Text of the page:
“December 8th, 2013 marked the fifth anniversary of Nobel laureate and writer Liu Xiaobo’s detention.
“[December 8th, 2013] marked the fifth anniversary of Nobel laureate and writer Liu Xiaobo’s detention,” U.S. Secretary of State John Kerry noted in a statement recently issued in Washington, D.C.
“The United States,” he said, “is deeply concerned that Chinese authorities continue to imprison Liu Xiaobo, as well as other activists, such as Xu Zhiyong, for peacefully exercising their universal right to freedom of expression. Equally concerning is the nearly three-year politically motivated house arrest of Liu Xiaobo’s wife, Liu Xia.”
Liu Xiaobo was detained on December 8th, 2008 after participating in writing “Charter 08,” a manifesto calling for constitutional democracy and greater human rights in China. He was tried on charges of "inciting subversion of state power," and sentenced to eleven years of imprisonment. Liu Xiaobo was awarded the Nobel Peace Prize in 2010, for, as the Nobel Peace Committee said, "his long and non-violent struggle for fundamental human rights in China."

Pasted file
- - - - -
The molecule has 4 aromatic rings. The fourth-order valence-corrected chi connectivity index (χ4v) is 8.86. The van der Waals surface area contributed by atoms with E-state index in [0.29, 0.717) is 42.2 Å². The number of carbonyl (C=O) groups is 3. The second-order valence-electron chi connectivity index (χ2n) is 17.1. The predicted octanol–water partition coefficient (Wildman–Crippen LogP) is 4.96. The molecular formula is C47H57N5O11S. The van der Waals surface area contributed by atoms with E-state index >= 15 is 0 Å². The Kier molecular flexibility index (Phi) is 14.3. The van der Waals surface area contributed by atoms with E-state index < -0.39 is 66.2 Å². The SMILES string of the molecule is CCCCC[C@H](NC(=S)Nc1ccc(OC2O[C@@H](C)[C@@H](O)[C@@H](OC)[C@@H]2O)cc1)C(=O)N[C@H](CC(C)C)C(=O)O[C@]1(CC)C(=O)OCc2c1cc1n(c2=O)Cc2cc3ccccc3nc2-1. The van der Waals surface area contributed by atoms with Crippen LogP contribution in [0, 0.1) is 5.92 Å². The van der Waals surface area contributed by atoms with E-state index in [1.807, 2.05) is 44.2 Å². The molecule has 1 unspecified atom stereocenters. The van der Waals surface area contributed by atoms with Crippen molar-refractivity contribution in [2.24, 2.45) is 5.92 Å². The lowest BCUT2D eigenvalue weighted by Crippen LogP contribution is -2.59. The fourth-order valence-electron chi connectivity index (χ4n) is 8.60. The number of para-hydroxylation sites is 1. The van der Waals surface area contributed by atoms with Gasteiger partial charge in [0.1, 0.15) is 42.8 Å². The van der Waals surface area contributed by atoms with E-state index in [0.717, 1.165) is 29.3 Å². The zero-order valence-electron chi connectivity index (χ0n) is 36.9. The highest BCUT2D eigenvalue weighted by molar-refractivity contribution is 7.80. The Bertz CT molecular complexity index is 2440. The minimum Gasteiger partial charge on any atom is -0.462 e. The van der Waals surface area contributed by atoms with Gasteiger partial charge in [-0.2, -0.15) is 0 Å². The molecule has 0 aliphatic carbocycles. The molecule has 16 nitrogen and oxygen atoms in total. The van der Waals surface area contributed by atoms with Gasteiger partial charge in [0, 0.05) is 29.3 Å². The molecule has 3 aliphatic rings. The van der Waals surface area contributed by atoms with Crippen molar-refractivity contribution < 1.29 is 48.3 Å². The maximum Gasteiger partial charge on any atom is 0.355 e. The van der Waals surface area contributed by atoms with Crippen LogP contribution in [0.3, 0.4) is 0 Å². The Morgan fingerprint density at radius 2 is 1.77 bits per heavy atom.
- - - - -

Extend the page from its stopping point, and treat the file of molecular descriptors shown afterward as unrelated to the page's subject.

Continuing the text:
“We note that the United Nations Working Group on Arbitrary Detention has determined Liu Xiaobo’s ongoing imprisonment and Liu Xia’s house arrest to be in contravention of the Universal Declaration of Human Rights,” Secretary Kerry continued. “We strongly urge Chinese authorities to release Liu Xiaobo, to end Liu Xia’s house arrest, and to guarantee to Liu Xiaobo and his family members all internationally recognized human rights protections and freedoms.”
“As the United States builds a constructive relationship with China, U.S. leaders will continue to raise concerns related to respect for the rule of law, human rights, religious freedom, and democratic principles with their Chinese counterparts,” Secretary Kerry said. “We continue to believe that respect for international human rights is critical to China’s growth, prosperity, and long-term stability.”